Empty space is essential to the structure of the Universe.
And to the practice of leadership.
According to a recent article in the NY Times, an experiment spanning half a century and more than $750 million verifies that “empty space in the vicinity of the Earth is turning.” This landmark project known as Gravity Probe B substantiates Einstein’s theory of gravity and general relativity, as reported by the Stanford University team leading it.
Even the smallest piece of solid matter is comprised of vast distances between the atoms compared to their size. However we may perceive it, the structure of our world includes enormous quantities of empty space. I don’t pretend to understand it all; I assume a posture of amazement and wonder.
Empty space is not only an element of our physical world. It transcends the physical into the realm of time and human experience. We fill our calendars with meetings. We fill our lives with activity. We fill our organizations with productivity. Generally speaking we strive to fill up time and space in our lives. We say our lives are “full”. What place, if any, is there for emptiness?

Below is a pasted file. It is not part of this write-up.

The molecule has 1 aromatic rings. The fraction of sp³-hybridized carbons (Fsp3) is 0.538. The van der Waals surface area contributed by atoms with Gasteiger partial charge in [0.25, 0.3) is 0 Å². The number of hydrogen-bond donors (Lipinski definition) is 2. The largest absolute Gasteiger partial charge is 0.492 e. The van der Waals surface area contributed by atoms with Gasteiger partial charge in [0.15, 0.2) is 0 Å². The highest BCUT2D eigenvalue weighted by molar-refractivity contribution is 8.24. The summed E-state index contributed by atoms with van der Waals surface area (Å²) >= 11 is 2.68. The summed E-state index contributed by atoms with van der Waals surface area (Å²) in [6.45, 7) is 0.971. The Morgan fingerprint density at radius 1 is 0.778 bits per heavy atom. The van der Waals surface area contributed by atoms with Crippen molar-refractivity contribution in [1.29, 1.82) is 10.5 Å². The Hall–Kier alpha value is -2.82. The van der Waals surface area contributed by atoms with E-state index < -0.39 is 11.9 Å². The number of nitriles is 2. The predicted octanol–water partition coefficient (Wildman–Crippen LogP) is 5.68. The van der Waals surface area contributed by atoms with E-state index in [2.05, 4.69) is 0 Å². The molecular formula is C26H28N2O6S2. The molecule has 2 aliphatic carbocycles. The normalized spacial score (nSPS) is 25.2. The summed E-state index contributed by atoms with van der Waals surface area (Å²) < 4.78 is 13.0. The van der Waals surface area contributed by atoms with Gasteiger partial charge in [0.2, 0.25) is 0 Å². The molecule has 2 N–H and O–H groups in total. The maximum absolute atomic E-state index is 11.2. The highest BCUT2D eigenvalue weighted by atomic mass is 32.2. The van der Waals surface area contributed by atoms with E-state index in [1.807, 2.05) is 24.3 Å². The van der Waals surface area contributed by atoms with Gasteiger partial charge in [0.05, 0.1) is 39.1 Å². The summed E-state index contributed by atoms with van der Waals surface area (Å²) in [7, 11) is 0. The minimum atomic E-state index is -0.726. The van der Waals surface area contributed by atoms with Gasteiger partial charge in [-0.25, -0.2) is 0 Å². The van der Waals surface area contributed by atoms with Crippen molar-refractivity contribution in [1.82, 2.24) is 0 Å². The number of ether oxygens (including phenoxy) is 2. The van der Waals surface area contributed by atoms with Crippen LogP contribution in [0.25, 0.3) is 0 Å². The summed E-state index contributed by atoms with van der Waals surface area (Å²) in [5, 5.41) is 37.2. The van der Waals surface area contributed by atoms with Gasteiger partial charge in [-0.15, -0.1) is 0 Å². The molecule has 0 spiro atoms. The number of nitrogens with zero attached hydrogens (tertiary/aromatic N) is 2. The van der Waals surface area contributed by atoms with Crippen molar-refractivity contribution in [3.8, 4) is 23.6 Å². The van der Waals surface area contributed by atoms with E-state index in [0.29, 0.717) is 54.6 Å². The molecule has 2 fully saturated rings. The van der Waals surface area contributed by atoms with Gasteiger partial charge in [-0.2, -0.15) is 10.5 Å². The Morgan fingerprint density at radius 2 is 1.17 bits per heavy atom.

Whether it’s turning, spinning, disappearing, or just plain hanging there, the space in our lives seems to be more and more elusive. Or discomforting, when we stumble upon it. Many of us live with a fear of emptiness. As soon as we feel it, we fill it.
But “space” holds everything together, according to physicists. Leaders need to open up space not just fill it up. It can be as simple as calling a “time-out” in the middle of an intense, jam-packed, meeting agenda. Or exercising leadership by stepping outside and walking around the building once, as one client reported doing, before making a difficult and controversial decision.
Empty space is essential to the creative process and the very vitality of life itself. We too are part of the Universe.
More to come…
Posted by Steve Boehlke at 11:56 am
Labels: Necessity of Empty Spaces, Uncategorized